Friendships are the bread and butter of life. Whether you have one, or one hundred, friends will always be people we cherish.

It’s one of the first things we learn in life; bonding with others. We are taught to befriend those around us and form bonds to see us through the good times, and more importantly, the bad. It is no surprise then, that many people who move away from home feel isolated. Locked within the confines of their own company, not always knowing how to break free. Perhaps you are shy? Perhaps you have moved to a completely new place where you can’t speak the language?

Years ago, this would have been a tough problem to fix without actively going up to people in person and striking up a conversation with them. I don’t know you, but the thought of cosying up to a complete stranger in a coffee shop, or bar, terrifies me. Luckily, however, we can now build our social life without even leaving the comfort of our homes. Over the past few years, the internet has exploded; connecting people all over the world. Even now, as I type this article from my desk in my dinky apartment in Nagasaki, Japan, I am chatting with friends back in Wales. It really is amazing when you stop to think about it. Just a few clicks of buttons and I can connect with people thousands of miles away.

So, how can you use social media to make friends and stay connected in a foreign country?

1. Never Underestimate A Good App

The first thing I would do, is ask around (or even google) and find out what apps are used in the area you have moved too. In Japan, for example, LINE is really the only way young people communicate. Text messages are pretty much redundant and facebook is not so popular. Without LINE I would be easily forgotten in the phonebooks of new friends.

2. Get Snapping

Another, surprisingly good app for staying connected to people, is instagram. While I never have met up with any of them, I made a few instagram connections during my time here in Nagasaki, after searching tags relating to my area. Tags will be your weapon against boredom on instagram, not just for friends, but finding out cool places in your area which may lead to new friendships!

3. Making Friends in 120 Characters Or Less

And while we’re on the topic of hashtags, let’s not forget twitter. The home of all things short and sweet, twitter is the perfect place to connect with people in one hundred and twenty characters or less. Used widely in many countries, twitter could be a good way of not only making friends, but finding out what’s trending in your area and keeping you up to date with all that’s going on. If you’re not sure what hashtags to use, why not start with simple ones such as #(areaname) #tbloggers, #travel, or even #expat. These are a great plate to start and flex those hashtagging skills.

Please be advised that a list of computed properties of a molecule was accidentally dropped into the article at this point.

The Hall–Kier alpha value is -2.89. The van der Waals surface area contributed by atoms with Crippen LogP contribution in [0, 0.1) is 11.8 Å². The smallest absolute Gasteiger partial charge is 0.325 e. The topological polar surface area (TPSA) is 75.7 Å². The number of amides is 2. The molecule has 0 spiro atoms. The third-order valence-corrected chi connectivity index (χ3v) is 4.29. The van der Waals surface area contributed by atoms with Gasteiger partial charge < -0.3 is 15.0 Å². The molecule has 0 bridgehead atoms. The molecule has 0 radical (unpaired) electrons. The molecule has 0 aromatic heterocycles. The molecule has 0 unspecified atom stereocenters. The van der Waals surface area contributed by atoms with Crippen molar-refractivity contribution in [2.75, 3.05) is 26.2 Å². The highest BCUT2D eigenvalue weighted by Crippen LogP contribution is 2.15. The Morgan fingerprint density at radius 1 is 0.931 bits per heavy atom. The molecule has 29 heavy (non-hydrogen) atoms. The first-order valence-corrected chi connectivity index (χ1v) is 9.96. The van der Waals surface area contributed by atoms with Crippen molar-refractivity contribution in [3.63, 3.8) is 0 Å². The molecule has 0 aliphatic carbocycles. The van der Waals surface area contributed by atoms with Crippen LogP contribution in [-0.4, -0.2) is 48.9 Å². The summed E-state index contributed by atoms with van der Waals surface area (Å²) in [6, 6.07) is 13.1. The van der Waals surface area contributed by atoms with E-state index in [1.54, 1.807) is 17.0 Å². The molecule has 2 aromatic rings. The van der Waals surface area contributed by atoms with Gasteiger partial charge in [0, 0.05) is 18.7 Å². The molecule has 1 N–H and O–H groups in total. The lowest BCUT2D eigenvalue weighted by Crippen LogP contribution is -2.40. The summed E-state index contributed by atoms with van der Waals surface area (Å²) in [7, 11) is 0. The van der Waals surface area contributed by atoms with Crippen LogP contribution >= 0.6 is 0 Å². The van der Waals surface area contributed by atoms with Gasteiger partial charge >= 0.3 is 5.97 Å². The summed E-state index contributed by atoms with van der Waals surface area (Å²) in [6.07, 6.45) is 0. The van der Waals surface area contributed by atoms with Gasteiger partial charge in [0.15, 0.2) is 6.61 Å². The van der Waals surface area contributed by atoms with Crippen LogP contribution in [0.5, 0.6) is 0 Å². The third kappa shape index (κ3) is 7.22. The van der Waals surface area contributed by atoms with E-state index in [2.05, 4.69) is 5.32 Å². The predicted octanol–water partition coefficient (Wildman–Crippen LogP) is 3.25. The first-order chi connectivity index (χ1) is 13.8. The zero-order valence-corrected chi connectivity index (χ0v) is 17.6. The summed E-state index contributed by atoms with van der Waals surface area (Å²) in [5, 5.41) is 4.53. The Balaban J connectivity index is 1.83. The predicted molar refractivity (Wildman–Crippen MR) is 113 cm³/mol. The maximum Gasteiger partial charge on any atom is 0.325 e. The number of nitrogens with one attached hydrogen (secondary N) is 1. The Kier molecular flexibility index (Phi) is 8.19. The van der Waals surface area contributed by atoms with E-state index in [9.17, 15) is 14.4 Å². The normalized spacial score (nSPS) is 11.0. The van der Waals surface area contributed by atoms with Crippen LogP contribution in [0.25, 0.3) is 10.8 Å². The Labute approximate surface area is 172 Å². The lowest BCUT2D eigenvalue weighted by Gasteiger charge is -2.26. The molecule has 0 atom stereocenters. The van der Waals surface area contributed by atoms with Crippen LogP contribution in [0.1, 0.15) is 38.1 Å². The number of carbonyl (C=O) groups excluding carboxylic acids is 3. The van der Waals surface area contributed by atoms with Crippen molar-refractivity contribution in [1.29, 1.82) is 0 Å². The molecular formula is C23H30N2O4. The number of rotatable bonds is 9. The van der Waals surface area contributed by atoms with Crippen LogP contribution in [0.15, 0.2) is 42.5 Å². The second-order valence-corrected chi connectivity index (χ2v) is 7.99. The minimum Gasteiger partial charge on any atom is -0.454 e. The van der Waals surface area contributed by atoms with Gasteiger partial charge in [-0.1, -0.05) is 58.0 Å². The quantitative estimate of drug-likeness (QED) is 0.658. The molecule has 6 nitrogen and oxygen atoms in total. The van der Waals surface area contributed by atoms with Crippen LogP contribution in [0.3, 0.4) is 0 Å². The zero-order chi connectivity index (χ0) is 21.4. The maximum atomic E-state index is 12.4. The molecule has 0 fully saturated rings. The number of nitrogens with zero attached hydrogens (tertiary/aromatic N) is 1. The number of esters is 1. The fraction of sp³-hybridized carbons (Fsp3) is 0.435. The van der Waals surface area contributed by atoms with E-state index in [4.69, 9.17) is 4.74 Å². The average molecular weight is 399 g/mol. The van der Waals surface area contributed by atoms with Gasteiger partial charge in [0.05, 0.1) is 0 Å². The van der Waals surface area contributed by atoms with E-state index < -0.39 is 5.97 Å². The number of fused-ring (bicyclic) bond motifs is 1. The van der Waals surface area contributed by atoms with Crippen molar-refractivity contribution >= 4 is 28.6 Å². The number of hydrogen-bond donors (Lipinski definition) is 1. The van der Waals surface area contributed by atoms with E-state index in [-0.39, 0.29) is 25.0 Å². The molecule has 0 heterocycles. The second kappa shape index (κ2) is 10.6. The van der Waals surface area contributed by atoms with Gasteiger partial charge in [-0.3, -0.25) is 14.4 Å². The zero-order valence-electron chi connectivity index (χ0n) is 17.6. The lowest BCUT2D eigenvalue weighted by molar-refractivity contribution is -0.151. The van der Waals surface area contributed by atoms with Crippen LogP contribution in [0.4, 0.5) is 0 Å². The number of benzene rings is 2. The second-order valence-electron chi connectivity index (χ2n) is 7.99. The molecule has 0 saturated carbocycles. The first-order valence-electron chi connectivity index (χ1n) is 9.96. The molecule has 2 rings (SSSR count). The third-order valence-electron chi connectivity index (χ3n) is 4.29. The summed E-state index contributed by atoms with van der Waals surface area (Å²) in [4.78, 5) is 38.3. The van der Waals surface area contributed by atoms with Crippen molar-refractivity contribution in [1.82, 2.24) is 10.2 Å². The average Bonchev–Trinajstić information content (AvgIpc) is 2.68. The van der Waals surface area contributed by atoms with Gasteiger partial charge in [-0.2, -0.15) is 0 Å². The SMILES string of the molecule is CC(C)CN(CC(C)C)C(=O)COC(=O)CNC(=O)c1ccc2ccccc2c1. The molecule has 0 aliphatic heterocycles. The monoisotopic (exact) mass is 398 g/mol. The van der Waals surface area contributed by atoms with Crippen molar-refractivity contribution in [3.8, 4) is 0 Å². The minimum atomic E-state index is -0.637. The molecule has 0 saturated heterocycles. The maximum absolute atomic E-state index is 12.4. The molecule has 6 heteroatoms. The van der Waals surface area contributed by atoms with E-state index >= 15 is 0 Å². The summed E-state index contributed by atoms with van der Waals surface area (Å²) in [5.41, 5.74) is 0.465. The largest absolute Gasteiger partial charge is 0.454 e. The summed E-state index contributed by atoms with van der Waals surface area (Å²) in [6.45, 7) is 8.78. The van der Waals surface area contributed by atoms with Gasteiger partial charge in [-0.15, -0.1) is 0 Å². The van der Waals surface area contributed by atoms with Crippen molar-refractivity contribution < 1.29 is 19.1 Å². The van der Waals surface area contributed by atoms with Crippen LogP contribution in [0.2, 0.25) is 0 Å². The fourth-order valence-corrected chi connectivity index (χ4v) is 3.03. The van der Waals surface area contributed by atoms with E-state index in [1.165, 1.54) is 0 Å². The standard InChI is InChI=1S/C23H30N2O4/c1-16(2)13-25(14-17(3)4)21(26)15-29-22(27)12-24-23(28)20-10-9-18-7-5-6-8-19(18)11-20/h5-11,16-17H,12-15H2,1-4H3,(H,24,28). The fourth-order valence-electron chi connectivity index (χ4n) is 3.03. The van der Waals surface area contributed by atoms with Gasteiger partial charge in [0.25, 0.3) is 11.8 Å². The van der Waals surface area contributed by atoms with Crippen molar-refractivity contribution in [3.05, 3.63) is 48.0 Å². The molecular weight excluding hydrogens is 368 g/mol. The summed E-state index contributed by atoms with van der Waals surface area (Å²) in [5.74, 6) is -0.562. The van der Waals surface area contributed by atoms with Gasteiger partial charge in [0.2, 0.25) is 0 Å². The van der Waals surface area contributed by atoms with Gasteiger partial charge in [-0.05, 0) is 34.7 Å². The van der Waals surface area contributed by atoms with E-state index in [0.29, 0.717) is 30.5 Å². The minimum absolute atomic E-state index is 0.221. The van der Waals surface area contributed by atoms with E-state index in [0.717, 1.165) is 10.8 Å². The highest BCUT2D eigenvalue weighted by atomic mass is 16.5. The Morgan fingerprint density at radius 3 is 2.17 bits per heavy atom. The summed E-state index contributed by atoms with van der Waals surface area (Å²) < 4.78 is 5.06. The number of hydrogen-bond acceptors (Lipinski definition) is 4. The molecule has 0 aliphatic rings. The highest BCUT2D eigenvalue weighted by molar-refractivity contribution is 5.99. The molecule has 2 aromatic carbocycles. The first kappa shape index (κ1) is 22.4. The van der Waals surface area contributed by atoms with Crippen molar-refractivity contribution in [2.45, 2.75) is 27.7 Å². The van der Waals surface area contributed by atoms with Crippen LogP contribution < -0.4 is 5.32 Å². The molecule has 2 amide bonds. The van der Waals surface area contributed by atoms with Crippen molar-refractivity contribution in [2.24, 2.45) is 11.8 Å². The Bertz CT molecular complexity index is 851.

4. An International Affair

But what if you have enough friends, and it’s that special someone you are after? Well, I’m afraid to tell you it’s going to be a little tricky, especially online. While apps like Tinder and Grindr etc. are present in most countries these days, each country will more than likely have it’s own version, one more widely used and accessible. While Japan does use Tinder, other social medias such as Pairs and Omiai are very popular. So be sure to ask around and make sure you stay safe!

5. Breaking Bread

Language exchange is another great way to make friends. No matter where you are, there will be people eager in cultural and language exchange. Taking part in such events can not only help you learn about the area and pick up the language, but you can share your culture with other people who have perhaps never met someone from your country or area. It really is a fun experience and while going to real life events is fun, there are apps you can use, such as HelloTalk which is available in many languages.